United States District Court, S.D. Texas
In re Herman E. Hoffman, Debtor.
Leslie Maybin, et al., Appellees. Herman Hoffman, Appellant, Adversary No. 16-3222
OPINION ON APPEAL
N. Hughes United States District Judge.
E. Hoffman and Kathleen Hoffman owned 211 horses. Five of the
horses - four registered Quarter Horses and one registered
American Paint Horse - are the subject of the case against
worked for the Hoffmans from 2010 to 2014. They did not pay
him. In early June 2015, Maybin was laid off from his job at
an oil and gas company. On June 22", he contacted
Hoffman - through text message - asking whether he had work
for him. Hoffman replied that he did. That day, Maybin went
to the ranch to help feed the horses and clean the barns.
next day, Maybin worked until 2:00 p.m. Nine hours later,
Hoffman called him asking if he wanted several horses. Maybin
replied that he did and would pick them up the next day.
Hoffman told him that if he wanted the horses, he needed to
come get them that night. Maybin arrived at the ranch a few
gave Karen Hatch a copy of the bill of sale to give to
Maybin. It is backdated to June 8, 2015. It also identifies
Hoffman as the seller, Maybin as the buyer, and lists the
names often horses. It is signed by K Hoffman.
says that he understood the exchange to be for money the
Hoffmans owed him. He insists that no discussion of payment
occurred. In addition, he claims that Hoffman did not ask him
to complete or sign additional paperwork. In fact, Hoffman
told him that Karen Hatch, a ranch volunteer, had the
original bill of the sale. Hoffman claims he asked Maybin for
the return of the paperwork and documents. Maybin says that
he gave it to the district attorney.
after, Maybin picked up five of the nine horses from the
barn. He says that because the horses were in "bad
shape" and could hardly stand, his trailer could not
hold all nine at once.
Montgomery County constable stopped Maybin on his drive home.
The constable asked about the horses. He told Maybin that
they were not allowed to be removed from Hoffman's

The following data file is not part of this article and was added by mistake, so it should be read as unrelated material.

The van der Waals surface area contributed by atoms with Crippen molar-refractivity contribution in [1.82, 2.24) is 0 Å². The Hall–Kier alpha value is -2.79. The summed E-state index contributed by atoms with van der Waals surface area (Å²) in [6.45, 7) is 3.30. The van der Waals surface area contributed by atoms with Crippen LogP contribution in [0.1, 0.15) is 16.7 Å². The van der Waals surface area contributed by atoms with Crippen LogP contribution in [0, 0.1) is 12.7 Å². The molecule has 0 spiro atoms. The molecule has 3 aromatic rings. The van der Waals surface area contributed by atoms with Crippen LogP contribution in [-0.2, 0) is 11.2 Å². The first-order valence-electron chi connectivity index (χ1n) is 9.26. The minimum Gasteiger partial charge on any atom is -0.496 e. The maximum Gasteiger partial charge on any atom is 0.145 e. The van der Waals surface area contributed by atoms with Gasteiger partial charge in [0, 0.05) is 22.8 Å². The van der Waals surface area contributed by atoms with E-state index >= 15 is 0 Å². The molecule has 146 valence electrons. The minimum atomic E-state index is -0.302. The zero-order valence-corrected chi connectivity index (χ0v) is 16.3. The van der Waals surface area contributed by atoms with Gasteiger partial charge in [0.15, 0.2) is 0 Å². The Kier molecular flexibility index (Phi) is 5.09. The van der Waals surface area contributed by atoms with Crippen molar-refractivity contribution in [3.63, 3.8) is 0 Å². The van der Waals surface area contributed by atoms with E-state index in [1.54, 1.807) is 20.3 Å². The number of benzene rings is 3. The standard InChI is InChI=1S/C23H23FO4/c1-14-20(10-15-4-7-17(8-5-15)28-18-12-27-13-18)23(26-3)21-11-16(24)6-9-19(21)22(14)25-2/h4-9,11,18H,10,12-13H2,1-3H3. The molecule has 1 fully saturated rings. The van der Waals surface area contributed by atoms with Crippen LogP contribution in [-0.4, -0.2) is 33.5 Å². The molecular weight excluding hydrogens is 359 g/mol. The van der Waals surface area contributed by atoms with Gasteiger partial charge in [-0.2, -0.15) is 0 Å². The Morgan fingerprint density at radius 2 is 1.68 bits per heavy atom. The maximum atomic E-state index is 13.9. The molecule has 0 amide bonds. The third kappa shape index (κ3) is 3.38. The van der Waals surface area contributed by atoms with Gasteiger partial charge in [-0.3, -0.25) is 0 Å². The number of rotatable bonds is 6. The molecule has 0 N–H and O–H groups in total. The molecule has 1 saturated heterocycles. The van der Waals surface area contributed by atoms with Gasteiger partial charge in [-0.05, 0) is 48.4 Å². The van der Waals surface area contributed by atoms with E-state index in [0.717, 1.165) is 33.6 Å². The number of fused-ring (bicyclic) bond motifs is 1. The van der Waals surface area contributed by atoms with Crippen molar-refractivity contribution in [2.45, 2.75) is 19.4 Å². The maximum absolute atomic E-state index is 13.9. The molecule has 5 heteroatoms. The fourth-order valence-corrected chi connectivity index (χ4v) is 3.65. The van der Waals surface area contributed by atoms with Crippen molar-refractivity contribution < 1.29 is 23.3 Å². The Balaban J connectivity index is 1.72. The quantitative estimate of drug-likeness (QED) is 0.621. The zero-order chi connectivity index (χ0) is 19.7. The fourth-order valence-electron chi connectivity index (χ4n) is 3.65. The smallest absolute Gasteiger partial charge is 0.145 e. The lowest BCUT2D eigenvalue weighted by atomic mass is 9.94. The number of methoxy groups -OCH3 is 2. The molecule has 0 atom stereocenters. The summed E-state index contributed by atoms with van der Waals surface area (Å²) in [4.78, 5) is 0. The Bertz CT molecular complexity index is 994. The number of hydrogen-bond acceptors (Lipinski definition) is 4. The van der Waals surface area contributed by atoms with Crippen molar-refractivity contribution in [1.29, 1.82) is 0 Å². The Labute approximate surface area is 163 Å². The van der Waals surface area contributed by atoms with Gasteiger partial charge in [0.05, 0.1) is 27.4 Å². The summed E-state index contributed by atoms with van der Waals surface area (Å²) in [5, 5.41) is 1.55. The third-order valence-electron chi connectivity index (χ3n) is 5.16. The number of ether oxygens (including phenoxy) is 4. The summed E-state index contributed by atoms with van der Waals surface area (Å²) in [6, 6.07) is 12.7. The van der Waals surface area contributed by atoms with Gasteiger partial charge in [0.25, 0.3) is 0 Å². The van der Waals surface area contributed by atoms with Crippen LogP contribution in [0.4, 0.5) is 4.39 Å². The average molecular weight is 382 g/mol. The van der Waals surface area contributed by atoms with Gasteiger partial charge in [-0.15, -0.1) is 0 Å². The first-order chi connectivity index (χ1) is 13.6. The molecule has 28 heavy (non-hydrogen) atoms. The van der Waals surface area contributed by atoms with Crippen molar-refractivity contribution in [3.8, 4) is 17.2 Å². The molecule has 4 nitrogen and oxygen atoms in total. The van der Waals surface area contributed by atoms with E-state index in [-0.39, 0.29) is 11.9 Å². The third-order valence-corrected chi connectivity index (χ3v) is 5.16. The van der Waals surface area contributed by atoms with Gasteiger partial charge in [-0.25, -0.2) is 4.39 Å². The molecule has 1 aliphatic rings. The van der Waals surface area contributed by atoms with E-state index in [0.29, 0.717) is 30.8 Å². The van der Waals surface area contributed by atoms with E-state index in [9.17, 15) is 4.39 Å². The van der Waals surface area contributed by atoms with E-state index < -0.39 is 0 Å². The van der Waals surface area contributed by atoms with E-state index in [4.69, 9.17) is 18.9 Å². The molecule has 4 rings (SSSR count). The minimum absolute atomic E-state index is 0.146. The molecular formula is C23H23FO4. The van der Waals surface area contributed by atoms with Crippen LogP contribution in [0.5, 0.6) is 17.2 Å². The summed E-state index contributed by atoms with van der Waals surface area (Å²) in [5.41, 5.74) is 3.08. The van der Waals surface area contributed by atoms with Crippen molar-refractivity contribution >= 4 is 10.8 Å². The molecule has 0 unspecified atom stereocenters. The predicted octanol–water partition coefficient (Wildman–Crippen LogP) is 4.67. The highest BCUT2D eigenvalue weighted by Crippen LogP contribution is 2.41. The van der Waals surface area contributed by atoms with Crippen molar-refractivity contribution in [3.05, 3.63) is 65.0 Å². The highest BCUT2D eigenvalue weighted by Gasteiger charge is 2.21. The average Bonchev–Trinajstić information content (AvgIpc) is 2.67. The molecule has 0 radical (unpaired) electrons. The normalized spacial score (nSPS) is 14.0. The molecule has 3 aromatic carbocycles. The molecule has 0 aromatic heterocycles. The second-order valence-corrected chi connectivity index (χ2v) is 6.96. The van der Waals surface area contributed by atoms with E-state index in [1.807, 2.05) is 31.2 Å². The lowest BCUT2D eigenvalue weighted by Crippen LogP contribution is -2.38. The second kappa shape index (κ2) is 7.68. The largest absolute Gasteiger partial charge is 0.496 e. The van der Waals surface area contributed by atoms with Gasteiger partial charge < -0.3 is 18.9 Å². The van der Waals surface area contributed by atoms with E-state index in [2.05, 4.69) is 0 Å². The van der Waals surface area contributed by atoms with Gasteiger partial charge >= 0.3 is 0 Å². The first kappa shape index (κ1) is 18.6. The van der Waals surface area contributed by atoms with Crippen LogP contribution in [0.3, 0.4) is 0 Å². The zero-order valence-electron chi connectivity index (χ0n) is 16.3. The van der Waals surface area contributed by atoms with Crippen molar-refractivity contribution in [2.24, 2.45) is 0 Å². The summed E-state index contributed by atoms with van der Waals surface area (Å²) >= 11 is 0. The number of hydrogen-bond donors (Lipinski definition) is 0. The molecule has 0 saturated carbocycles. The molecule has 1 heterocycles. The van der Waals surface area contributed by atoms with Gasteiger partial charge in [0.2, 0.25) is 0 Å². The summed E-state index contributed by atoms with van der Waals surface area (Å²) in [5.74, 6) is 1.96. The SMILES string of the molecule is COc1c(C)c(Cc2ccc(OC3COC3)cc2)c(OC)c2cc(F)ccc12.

property because they were under investigation. Maybin was
instructed not to return to the ranch. Montgomery County
investigators arrived at Maybin's home the next morning.
They informed him that the horses were "seized in
place" and not to be moved.
veterinarian, Cameron Stoudt, examined the horses when they
arrived on Maybin's property. She testified that they
were neglected, mistreated, and malnourished. In addition,
the horses had no monetary value.
Maybin has taken possession of the horses, he has
rehabilitated them and paid $800 per day for their veterinary
treatment. All five horses are in good health and continue to
live on Maybin's property.
19, 2016, Hoffman filed a voluntary petition under Chapter 12
of the Bankruptcy Code. On June 23rd, he filed an adversary
proceeding. In his complaint, Hoffman sues Maybin for (1) a
declaratory judgment that the horses belong to Hoffman, (2)
breach of contract, (3) conversion, and (4) return of the
horses, including fraudulent transfer under 11 U.S.C. §
548. On July 31, 2017, Hoffman filed a civil suit.
bankruptcy hearing, Hoffman argues that he had an oral
contract with Maybin because the court did not adopt
sale-related documents. The court asked the parties to
consider selling the horses.
Hoffman testified that Maybin agreed to pay $120, 000 - in
cash - for the horses. Maybin had recently been laid off.
Hoffman did ...